The Process Of Fighting A Speeding Ticket
Your heart skips a beat. Red and blue lights in your rear view mirror inform you that you are being
pulled over. Although you may have been going 50 mph in a 35 mph zone, none of that matters to you
now. What do you do? What do you say? The best thing at this point is to remain calm. Here are some
details that will help you understand how to fight a speeding ticket.
Always be polite to the police officer who pulls you over. While the situation may be uncomfortable,
showing respect and being cooperative will work out better for you in the long run. Depending on the
officer, you may even be able to avoid a ticket altogether by being polite. Make sure that you are
honest with your answers; however, try not to give away too much or admit to guilt. Keep in mind that
whatever you admit to may be used against you later if you choose to fight your ticket in court.
As the police officer writes your ticket, there are a few different approaches that you can take in dealing
with the issue. One approach involves you remaining calm, and not getting too involved in the process.
Ask the officer if there is a way you can pay for the ticket online, or by mail. The officer will consider you
not likely to fight the ticket, and may forgo taking scrupulous notes on the incident. Having sparse and
insufficient notes on your case, may lead to your ticket being thrown out if challenged. You can also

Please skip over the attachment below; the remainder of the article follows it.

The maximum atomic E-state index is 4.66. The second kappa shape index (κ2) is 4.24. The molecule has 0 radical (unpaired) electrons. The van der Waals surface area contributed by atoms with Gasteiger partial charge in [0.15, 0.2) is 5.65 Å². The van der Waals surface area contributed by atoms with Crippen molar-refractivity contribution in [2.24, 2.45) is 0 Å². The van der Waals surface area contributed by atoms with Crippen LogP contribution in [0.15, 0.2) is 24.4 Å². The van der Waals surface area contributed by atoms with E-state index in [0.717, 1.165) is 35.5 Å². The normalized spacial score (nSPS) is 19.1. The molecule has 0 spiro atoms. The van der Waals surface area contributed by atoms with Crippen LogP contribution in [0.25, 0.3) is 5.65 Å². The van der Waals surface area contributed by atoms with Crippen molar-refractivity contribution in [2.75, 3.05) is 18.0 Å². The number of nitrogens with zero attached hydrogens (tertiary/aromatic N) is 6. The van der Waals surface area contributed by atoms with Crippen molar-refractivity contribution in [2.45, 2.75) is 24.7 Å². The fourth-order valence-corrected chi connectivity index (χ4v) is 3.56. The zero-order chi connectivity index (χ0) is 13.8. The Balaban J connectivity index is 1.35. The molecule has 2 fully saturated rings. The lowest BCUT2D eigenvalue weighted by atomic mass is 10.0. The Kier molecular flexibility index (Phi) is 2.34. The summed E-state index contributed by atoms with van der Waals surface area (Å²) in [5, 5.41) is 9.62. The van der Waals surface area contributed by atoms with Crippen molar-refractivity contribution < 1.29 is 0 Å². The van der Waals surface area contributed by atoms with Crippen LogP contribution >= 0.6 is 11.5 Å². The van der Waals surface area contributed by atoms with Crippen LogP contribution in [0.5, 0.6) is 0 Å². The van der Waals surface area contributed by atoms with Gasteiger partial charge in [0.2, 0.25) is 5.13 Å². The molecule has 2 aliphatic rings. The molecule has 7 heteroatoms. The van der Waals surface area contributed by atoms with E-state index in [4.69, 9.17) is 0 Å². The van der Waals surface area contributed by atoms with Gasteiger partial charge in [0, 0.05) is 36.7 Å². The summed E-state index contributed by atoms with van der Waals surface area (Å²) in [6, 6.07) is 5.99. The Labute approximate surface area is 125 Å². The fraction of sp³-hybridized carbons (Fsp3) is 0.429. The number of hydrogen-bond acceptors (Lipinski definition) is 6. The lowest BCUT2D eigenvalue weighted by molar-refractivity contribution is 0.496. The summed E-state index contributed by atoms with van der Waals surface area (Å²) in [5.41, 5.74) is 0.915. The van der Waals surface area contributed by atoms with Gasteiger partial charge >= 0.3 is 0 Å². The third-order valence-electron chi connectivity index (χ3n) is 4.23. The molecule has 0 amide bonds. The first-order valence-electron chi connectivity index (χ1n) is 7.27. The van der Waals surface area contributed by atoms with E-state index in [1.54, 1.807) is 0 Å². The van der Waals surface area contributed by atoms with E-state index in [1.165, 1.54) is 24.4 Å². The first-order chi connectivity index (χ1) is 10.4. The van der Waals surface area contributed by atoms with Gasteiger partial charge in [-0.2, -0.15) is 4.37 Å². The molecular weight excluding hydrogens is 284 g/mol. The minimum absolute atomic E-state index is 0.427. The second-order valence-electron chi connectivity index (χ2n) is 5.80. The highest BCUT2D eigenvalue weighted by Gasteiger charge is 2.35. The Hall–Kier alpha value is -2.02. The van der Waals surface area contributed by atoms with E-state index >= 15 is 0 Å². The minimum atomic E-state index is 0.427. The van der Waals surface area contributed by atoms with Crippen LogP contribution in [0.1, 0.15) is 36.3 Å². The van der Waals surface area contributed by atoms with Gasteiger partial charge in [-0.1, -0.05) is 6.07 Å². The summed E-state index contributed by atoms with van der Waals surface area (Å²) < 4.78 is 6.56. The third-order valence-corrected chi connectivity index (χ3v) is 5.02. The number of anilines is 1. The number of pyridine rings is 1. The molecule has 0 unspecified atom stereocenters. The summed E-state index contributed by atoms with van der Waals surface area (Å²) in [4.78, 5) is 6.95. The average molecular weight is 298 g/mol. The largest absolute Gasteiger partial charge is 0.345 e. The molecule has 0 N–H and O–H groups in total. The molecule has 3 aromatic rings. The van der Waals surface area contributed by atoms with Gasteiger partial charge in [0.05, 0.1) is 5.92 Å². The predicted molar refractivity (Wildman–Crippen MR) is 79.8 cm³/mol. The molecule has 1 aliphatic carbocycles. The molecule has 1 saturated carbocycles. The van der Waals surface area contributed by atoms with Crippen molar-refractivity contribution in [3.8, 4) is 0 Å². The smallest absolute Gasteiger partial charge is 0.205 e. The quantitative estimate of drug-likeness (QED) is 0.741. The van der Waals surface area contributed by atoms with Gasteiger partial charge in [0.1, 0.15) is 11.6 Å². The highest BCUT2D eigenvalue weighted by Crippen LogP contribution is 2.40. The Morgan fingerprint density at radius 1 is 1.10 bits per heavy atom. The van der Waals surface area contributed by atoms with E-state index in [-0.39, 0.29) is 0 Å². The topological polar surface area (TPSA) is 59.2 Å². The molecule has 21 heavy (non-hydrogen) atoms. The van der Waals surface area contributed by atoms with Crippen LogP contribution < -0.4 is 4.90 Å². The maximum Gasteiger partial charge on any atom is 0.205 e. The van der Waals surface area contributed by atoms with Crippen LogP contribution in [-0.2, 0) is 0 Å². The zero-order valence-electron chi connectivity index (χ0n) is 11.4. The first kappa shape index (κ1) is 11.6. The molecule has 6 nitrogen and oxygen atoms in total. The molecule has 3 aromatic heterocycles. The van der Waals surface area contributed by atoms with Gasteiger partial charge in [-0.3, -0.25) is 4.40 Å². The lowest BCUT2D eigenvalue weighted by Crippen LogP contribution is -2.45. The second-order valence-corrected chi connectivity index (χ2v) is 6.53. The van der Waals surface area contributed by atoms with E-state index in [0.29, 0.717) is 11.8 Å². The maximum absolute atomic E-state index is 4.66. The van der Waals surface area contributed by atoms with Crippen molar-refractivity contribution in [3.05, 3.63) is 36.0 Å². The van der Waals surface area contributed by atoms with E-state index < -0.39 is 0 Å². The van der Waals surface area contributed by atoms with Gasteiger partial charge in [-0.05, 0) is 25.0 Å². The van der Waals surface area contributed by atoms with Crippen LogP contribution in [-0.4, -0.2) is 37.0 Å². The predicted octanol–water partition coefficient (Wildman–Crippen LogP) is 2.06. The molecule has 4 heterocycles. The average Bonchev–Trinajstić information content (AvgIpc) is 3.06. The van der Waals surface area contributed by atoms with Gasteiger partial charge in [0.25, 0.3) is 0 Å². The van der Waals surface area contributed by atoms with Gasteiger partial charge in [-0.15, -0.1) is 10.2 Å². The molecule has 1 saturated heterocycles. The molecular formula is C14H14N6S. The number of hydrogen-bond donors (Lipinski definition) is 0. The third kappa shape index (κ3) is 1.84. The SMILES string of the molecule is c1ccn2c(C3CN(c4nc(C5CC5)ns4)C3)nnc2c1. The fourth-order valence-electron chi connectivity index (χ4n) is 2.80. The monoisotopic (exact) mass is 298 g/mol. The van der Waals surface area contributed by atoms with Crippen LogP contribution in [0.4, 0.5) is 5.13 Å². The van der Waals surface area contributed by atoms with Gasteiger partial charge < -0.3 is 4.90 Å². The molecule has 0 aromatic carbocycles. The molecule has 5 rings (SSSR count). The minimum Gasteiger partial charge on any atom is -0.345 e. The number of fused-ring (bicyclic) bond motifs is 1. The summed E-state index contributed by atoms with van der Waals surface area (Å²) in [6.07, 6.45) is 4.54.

take the opposite approach, and ask direct questions regarding why you were pulled over. Knowing the
specific facts may come is useful in court when challenging your ticket.
As soon as you get the ticket, make sure that you review it for accuracy. If there happen to be any
discrepancies in the information, ask politely to have the information on the ticket changed. If the
officer does not comply, be sure to write down the correct information so that you can remember it
Take note of various details that pertain to the incident and may help your case in court. Relevant
details, such as weather conditions, traffic, time of day, and other extenuating circumstances, are
important to remember, and will help you with your traffic ticket conviction.
Before you take the next step in contesting your ticket, calculate how much the ticket is going to cost. If
it is going to cost you more to fight the ticket in court than it is to pay for it, finding that information out
now will save you time. If your speeding ticket is going to cost you a minimal amount of money, it may
be cheaper to simply pay the ticket instead of contesting the ticket in court.
After you have gathered all of the appropriate information, and decided to take the next step in
contesting your ticket, call the courthouse and inquire about getting a court date. While laws will differ
according to what state you live in, be sure to research the proper procedure and information that you
will need to bring with you.
While many people will end up getting a speeding ticket in their lifetime, you don’t necessarily have to
pay for it. Research your options in fighting your speeding ticket and determine if it is a good option for